After a summer in which the Bush administration handed over a disturbingly large chunk of its Middle East policy to the United Nations — whose Secretary-General Kofi Annan then raced off to chat up Hezbollah and shake hands with the tyrants of Damascus and Tehran — it was a relief to spend Monday in the company of some extremely eloquent people who think that if the UN is all we’ve got, it’s time to invent something else.
The occasion was an all-day Hudson Institute conference, held Sept. 11 in New York, on “The UN and Beyond: United Democratic Nations.” The lineup included such voices of sanity as Princeton historian Bernard Lewis, Commentary’s Norman Podhoretz, Senators Norm Coleman and Tom Coburn; and Ambassador John Bolton (who displayed stunning diplomatic talent in not quite answering a question about why on earth the State Department has been supporting Kofi Annan).
Israel’s Natan Sharansky was there — the former Soviet dissident, turned democracy advocate for the Middle East. So was former Dutch parliamentarian Ayaan Hirsi Ali, who has now moved to the U.S. Born in Somalia, Hirsi Ali is known for her 2004 film, “Submission,” about Islamic women, to which an Islamic extremist in Holland responded by murdering her film director, Theo van Gogh. She has turned her clear-eyed vision on the UN, which she described as “incapable” of stopping conflicts and “incompetent” at solving them.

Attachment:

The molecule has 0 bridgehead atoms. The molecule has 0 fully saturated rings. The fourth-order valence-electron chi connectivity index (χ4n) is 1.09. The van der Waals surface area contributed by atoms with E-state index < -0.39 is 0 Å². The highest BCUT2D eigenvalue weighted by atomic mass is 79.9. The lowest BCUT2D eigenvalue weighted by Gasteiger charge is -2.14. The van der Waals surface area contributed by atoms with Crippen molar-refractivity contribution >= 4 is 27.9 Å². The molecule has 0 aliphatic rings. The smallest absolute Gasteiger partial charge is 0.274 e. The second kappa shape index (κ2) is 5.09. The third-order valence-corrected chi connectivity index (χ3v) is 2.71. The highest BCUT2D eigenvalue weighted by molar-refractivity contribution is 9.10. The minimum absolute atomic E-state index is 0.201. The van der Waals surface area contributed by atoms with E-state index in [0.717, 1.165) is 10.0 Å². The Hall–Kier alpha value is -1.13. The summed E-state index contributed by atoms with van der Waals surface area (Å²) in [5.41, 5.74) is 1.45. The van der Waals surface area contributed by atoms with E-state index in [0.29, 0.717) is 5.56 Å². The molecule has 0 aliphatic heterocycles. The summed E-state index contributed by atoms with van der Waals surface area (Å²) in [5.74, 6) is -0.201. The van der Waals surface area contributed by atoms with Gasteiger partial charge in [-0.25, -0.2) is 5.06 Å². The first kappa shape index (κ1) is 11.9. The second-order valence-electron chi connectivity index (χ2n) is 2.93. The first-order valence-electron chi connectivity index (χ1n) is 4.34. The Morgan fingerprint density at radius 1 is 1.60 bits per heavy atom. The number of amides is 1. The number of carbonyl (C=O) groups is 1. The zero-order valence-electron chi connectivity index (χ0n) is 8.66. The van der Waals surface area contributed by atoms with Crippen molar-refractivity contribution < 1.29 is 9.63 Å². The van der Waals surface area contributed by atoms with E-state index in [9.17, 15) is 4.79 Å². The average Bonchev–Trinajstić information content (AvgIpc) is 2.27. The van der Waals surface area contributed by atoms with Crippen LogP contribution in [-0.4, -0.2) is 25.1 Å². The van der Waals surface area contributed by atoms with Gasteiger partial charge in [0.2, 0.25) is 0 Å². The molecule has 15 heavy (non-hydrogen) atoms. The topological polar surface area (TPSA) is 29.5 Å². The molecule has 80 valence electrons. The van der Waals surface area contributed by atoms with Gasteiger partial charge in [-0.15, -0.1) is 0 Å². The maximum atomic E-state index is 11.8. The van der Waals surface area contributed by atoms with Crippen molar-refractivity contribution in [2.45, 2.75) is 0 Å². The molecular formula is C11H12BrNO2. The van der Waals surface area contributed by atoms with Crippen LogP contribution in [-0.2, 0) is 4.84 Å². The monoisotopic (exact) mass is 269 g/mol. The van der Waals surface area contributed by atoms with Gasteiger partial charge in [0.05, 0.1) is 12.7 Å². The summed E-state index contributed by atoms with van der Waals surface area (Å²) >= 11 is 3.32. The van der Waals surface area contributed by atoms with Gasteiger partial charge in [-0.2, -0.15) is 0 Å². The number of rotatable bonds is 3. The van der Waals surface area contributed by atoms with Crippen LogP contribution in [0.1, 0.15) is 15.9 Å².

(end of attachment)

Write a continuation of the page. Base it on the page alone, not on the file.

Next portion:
There was also a pollster, Frank Luntz, who reported among other things that 51% of Americans want to kick France out of its veto-wielding seat on the UN Security Council.
Luntz also suggested that after the UN scandals and failures of recent years, “The American people are one more failure away from saying enough is enough.” (Intriguing, though I have my doubts — given the UN’s rich history of smothering scandal simply by launching a carefully controlled investigation that then doubles as a cover-up; or, if necessary, pursuing the kind of reform in which, for example, the despot-ridden Israel-fixated UN Human Rights Commission is replaced by the despot-ridden Israel-fixated Human Rights Council).
All in all, the Hudson meeting was a sort of massive preemptive antidote to the mind-bender about to hit Manhattan when the annual opening of the UN General Assembly brings the usual collection of high-level thugocrats to tie up traffic and clean out jewelry stores, all in the name of UN reform and world peace. For the moment, here’s a sample:
From Bernard Lewis:
“If Churchill had had to face the kind of obstruction and opposition that Bush now faces, Hitler would have won the war.”
And, on the people living under the despotisms of the Middle East:
“Either we free them, or they destroy us.”